At least until I hit the spot where the Bronx River Parkway merges onto the Cross County Parkway.  Things had been moving steadily at 15 miles below the posted speed limit up to that point.  But as I approached the merge, traffic halted.  A slight incline in the road caused a few drivers to freak the fuck out, stop, and then rev their tires as fast as they could while not moving.  This created a doubly bad result:  They didn’t move and they turned the drivable snow into a slush-ice combination.

At first, cars sputtered and then figured it out.  But one dickwad in a van started spinning like crazy.  And then he spun some more and some more until he was basically stopped.

All the while, I was sitting in my toasty car listening to a book on tape. My current selection is Willful Blindness:  Why We Ignore the Obvious at Our Peril, a book about, well, exactly what the title says it’s about.  Anyway, right before the insane snow drive, I listened to a chapter discussing the ways people conform to expectations when in a group setting and don’t help others out if a lot of people are around.

With that in mind, I’m sitting there watching these cars literally spinning their wheels (I bet that’s where the term comes from!!), and everyone else is sitting in the car thinking “man, I hope a plow comes.”  But, I was not going to sit around and be willfully blind to accepting that my night was ruined.  I flung open the door and started sprinting past all the cars in front of me.  Five cars to be exact.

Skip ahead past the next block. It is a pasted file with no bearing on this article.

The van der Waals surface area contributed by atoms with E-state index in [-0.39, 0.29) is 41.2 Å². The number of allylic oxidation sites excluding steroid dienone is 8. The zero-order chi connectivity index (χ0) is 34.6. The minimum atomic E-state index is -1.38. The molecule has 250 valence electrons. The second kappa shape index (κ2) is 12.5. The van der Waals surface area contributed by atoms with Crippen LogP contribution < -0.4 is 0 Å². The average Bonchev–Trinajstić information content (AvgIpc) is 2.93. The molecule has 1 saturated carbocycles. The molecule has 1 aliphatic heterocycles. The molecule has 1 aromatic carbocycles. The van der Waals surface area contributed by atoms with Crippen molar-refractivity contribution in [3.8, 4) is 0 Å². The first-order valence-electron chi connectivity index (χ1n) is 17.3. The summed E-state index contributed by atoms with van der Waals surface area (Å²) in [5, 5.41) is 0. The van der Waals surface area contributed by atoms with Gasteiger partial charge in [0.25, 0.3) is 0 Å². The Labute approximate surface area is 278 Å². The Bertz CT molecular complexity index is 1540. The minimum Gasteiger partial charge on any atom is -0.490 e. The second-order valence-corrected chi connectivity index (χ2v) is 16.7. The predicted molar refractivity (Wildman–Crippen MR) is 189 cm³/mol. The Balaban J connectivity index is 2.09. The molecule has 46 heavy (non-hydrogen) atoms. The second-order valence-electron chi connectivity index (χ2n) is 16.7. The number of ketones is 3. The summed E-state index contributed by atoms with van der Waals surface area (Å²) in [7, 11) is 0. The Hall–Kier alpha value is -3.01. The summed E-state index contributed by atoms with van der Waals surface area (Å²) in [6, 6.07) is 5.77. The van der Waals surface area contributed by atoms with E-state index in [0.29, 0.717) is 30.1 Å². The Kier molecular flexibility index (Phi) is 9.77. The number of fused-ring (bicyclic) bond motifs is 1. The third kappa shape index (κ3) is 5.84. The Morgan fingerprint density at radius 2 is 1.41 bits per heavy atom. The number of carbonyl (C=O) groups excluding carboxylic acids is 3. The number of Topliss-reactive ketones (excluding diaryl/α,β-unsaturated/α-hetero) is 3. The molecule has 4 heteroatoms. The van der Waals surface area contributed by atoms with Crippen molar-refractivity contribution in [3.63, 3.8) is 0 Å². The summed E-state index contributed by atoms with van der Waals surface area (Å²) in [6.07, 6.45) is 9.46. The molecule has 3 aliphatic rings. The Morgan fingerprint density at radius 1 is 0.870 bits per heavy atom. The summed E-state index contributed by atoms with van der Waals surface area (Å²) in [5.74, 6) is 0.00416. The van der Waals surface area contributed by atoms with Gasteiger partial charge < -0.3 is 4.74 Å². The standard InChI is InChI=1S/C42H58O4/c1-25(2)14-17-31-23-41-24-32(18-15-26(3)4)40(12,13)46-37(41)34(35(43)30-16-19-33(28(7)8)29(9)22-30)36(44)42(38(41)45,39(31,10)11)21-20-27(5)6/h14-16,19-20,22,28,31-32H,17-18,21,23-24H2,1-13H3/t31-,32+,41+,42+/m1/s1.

Note – it’s hard to sprint in a foot of snow while wearing sneakers.  I almost fell and busted my face/ass.  That’s probably why most people sit in the car.

Anyway, I finally get to the van and start pushing.  Less than a minute later, three other good citizens were by my side pushing the car with me.  If I hadn’t run out there and started pushing, science says that no one would have.  Because we conform to the pressures of society that say it’s embarrassing to get out of the car and go out in the snow.  We may even make the problem worse.  Then everyone will be mad at us.

By rob pollak

Then we pushed three or four more cars up the hill.  Per usual, I was very sweaty.  But I got back in my car and climbed up that hill with no problems of my own.  Thank you Hamilton College for actually teaching me one thing:  how to drive in the snow.

And that’s how I saved America.

Epilogue:  Three of the four cars that I pushed up the hill were in accidents or stuck again on the other side of the hill.  But at that point, I was moving.  So fuck ‘em.